Andrew Gottlieb Outlines Process For Exploring Wastewater District Concept
By: Michael C. Bailey
As far as Barnstable County Commissioner William Doherty is concerned, when it comes to the issue of wastewater management on Cape Cod, “the time for action is long overdue.”
That is why the Barnstable County Board of County Commissioners recently charged Andrew Gottlieb, executive director of the Cape Cod Water Protection Collaborative, and Paul J. Niedzwiecki, executive director of the Cape Cod Commission, with exploring a possible, if somewhat controversial, way to finally take action.
This week Mr. Gottlieb presented to the commissioners an overview of his and Mr. Niedzwiecki’s upcoming work on crafting a regional wastewater plan. That overview was drafted by Mr. Gottlieb, working with the water protection collaborative’s governing board and steering committee.
“The assumption that’s in this document and guides the whole thing is that as a region we have a water quality problem in our estuaries,” Mr. Gottlieb said, “and that we have an obligation—and I don’t care whether you view that as a legal,
moral, or economic obligation—as a region we have an obligation to deal with the problem.
“That’s the only thing that’s assumed in this document,” he continued. “There’s no assumption in here about the outcome of the analysis; there’s no assumption about which is going to be the best, most cost-effective way to proceed.”
The county commissioners specifically charged Mr. Gottlieb and Mr. Niedzwiecki with exploring a recommendation from the Special Commission on County Governance to create what was initially dubbed a “Cape Cod wastewater authority.”
This was later amended to “wastewater district,” although the basics remained the same; the entity would be responsible for executing and overseeing a regional wastewater management plan and could have the authority to generate revenue through taxation.
However, the organization’s exact scope, composition, powers, administrative structure, and mission are the details Mr. Gottlieb and Mr. Niedzwiecki will attempt to puzzle out over the next several months, with extensive input from the public.
Mr. Gottlieb refuted claims that the creation of this regional entity was already a done deal. “A lot of people sort of jumped to the conclusion that this is a process to bless an answer that’s already been derived,” he said. “That’s never been the case [although] there’s been some corners that have sort of already decided what we’re going to conclude…they’ve sort of set up their straw man and are very busy knocking it down.”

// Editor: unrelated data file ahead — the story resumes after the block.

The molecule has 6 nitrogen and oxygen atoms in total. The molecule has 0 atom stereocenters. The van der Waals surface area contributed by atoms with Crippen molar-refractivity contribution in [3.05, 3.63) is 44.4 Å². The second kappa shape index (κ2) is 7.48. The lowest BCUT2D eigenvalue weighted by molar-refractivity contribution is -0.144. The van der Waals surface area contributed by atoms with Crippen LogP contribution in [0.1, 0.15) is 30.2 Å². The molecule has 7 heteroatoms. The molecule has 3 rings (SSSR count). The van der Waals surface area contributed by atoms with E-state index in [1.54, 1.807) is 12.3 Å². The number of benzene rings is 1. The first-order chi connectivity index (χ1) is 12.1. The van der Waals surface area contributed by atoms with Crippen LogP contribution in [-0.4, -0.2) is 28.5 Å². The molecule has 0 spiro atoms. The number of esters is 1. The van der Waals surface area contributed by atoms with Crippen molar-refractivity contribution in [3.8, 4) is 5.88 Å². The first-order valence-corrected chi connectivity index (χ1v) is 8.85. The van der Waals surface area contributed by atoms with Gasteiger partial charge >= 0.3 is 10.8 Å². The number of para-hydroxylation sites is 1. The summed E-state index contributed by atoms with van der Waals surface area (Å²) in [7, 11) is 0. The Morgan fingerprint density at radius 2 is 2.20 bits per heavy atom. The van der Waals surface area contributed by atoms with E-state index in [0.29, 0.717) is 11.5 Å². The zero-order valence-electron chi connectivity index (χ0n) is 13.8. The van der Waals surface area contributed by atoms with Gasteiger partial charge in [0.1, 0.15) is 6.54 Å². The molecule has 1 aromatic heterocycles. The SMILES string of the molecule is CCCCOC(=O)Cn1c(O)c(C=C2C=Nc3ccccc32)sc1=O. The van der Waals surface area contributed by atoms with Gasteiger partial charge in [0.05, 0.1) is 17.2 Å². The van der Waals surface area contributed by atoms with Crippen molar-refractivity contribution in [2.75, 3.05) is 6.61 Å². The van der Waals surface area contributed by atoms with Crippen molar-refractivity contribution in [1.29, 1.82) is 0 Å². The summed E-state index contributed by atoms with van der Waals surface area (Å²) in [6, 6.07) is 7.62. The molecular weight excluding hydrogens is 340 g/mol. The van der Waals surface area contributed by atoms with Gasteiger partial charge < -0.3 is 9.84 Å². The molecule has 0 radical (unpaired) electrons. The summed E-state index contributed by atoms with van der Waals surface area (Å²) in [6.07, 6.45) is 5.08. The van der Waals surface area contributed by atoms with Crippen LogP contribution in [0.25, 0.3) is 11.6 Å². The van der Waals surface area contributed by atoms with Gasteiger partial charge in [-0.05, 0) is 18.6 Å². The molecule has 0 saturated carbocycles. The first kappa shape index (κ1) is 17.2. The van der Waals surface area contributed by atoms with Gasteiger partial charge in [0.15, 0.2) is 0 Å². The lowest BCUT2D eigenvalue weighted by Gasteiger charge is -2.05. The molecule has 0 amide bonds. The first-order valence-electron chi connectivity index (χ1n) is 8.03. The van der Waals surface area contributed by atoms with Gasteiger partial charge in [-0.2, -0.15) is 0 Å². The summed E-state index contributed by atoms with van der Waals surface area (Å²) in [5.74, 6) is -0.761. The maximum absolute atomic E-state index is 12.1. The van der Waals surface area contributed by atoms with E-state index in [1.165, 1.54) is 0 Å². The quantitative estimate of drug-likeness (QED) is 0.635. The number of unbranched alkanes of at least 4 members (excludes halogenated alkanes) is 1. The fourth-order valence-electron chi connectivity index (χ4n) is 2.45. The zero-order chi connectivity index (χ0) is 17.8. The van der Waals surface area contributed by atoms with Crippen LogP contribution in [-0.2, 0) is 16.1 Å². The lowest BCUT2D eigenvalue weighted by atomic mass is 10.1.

“I’ve already made a conclusion,” Mr. Doherty said. “We’re going to solve the problem. We’re going to do something.”
The process will include a cost analysis of a regionalized approach versus a town-by-town approach so when the process moves into the outreach phase, Mr. Gottlieb and Mr. Niedzwiecki have “some facts and numbers that will allow the region to have a fact-based conversation about which alternative is best.”
Mr. Gottlieb and Mr. Niedzwiecki plan to report back to the commissioners on their progress on a quarterly basis until they submit their final report, which they expect to file at the end of the year.
Along the way, they plan to hold several public meetings that will offer presentations by the collaborative, followed immediately by discussions with any members of the public in attendance.
“The objective of this approach is to provide opportunities for broad input as issues are being considered,” Mr. Gottlieb wrote in his overview, “not at the end of the process when a proposed alternative has been developed.”
Mr. Gottlieb said meetings will be videotaped and posted online along with any relevant documents. That material will be available through the Cape Cod Water Protection Collaborative website at www.ccwpc.org or www.capekeepers.org.
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